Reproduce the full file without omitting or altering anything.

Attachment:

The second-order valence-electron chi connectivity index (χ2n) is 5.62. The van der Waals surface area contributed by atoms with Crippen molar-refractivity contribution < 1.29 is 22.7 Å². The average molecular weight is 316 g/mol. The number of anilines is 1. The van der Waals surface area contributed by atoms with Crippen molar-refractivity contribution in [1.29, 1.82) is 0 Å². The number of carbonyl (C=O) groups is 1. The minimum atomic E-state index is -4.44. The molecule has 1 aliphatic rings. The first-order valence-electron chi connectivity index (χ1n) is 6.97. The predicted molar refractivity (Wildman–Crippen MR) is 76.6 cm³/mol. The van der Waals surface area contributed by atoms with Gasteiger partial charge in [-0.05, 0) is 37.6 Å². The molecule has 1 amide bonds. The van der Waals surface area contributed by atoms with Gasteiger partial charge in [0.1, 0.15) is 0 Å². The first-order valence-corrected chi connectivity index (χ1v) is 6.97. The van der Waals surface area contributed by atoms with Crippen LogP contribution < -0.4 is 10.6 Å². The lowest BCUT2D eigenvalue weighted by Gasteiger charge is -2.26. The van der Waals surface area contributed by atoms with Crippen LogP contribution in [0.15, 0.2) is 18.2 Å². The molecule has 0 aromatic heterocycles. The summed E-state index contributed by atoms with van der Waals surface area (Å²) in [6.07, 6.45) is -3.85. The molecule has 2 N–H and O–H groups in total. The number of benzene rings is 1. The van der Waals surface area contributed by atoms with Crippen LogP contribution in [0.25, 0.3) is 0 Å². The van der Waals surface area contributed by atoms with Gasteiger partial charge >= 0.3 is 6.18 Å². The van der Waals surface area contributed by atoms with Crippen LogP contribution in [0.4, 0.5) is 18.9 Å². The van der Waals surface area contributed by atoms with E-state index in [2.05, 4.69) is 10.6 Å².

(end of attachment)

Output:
The second-order valence-electron chi connectivity index (χ2n) is 5.62. The van der Waals surface area contributed by atoms with Crippen molar-refractivity contribution < 1.29 is 22.7 Å². The average molecular weight is 316 g/mol. The number of anilines is 1. The van der Waals surface area contributed by atoms with Crippen molar-refractivity contribution in [1.29, 1.82) is 0 Å². The number of carbonyl (C=O) groups is 1. The minimum atomic E-state index is -4.44. The molecule has 1 aliphatic rings. The first-order valence-electron chi connectivity index (χ1n) is 6.97. The predicted molar refractivity (Wildman–Crippen MR) is 76.6 cm³/mol. The van der Waals surface area contributed by atoms with Gasteiger partial charge in [-0.05, 0) is 37.6 Å². The molecule has 1 amide bonds. The van der Waals surface area contributed by atoms with Gasteiger partial charge in [0.1, 0.15) is 0 Å². The first-order valence-corrected chi connectivity index (χ1v) is 6.97. The van der Waals surface area contributed by atoms with Crippen LogP contribution < -0.4 is 10.6 Å². The lowest BCUT2D eigenvalue weighted by Gasteiger charge is -2.26. The van der Waals surface area contributed by atoms with Crippen LogP contribution in [0.15, 0.2) is 18.2 Å². The molecule has 0 aromatic heterocycles. The summed E-state index contributed by atoms with van der Waals surface area (Å²) in [6.07, 6.45) is -3.85. The molecule has 2 N–H and O–H groups in total. The number of benzene rings is 1. The van der Waals surface area contributed by atoms with Crippen LogP contribution in [0.25, 0.3) is 0 Å². The van der Waals surface area contributed by atoms with Gasteiger partial charge >= 0.3 is 6.18 Å². The van der Waals surface area contributed by atoms with Crippen LogP contribution in [0.4, 0.5) is 18.9 Å². The van der Waals surface area contributed by atoms with E-state index in [2.05, 4.69) is 10.6 Å².